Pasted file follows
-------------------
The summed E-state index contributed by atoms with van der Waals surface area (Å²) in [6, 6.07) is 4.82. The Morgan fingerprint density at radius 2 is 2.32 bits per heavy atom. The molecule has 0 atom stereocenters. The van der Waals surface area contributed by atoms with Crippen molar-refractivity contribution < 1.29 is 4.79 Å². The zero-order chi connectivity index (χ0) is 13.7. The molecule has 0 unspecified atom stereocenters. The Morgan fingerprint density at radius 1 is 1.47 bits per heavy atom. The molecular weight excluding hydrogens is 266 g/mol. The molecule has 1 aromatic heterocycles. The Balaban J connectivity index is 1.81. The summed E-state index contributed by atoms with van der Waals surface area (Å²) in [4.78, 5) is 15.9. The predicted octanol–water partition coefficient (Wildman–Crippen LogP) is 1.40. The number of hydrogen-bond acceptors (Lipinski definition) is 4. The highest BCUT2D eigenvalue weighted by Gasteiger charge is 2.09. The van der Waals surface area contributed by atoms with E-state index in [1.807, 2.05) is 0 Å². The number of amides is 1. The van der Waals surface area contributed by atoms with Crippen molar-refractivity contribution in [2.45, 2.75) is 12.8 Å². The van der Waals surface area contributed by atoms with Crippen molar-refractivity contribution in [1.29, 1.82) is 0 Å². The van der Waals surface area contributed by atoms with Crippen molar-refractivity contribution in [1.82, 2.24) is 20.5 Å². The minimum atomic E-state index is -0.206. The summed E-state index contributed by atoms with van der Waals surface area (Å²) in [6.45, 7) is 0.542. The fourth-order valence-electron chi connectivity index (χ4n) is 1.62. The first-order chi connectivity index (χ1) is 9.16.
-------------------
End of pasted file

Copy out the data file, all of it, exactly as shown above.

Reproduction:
The summed E-state index contributed by atoms with van der Waals surface area (Å²) in [6, 6.07) is 4.82. The Morgan fingerprint density at radius 2 is 2.32 bits per heavy atom. The molecule has 0 atom stereocenters. The van der Waals surface area contributed by atoms with Crippen molar-refractivity contribution < 1.29 is 4.79 Å². The zero-order chi connectivity index (χ0) is 13.7. The molecule has 0 unspecified atom stereocenters. The Morgan fingerprint density at radius 1 is 1.47 bits per heavy atom. The molecular weight excluding hydrogens is 266 g/mol. The molecule has 1 aromatic heterocycles. The Balaban J connectivity index is 1.81. The summed E-state index contributed by atoms with van der Waals surface area (Å²) in [4.78, 5) is 15.9. The predicted octanol–water partition coefficient (Wildman–Crippen LogP) is 1.40. The number of hydrogen-bond acceptors (Lipinski definition) is 4. The highest BCUT2D eigenvalue weighted by Gasteiger charge is 2.09. The van der Waals surface area contributed by atoms with E-state index in [1.807, 2.05) is 0 Å². The number of amides is 1. The van der Waals surface area contributed by atoms with Crippen molar-refractivity contribution in [2.45, 2.75) is 12.8 Å². The van der Waals surface area contributed by atoms with Crippen molar-refractivity contribution in [1.29, 1.82) is 0 Å². The van der Waals surface area contributed by atoms with Crippen molar-refractivity contribution in [1.82, 2.24) is 20.5 Å². The minimum atomic E-state index is -0.206. The summed E-state index contributed by atoms with van der Waals surface area (Å²) in [6.45, 7) is 0.542. The fourth-order valence-electron chi connectivity index (χ4n) is 1.62. The first-order chi connectivity index (χ1) is 9.16.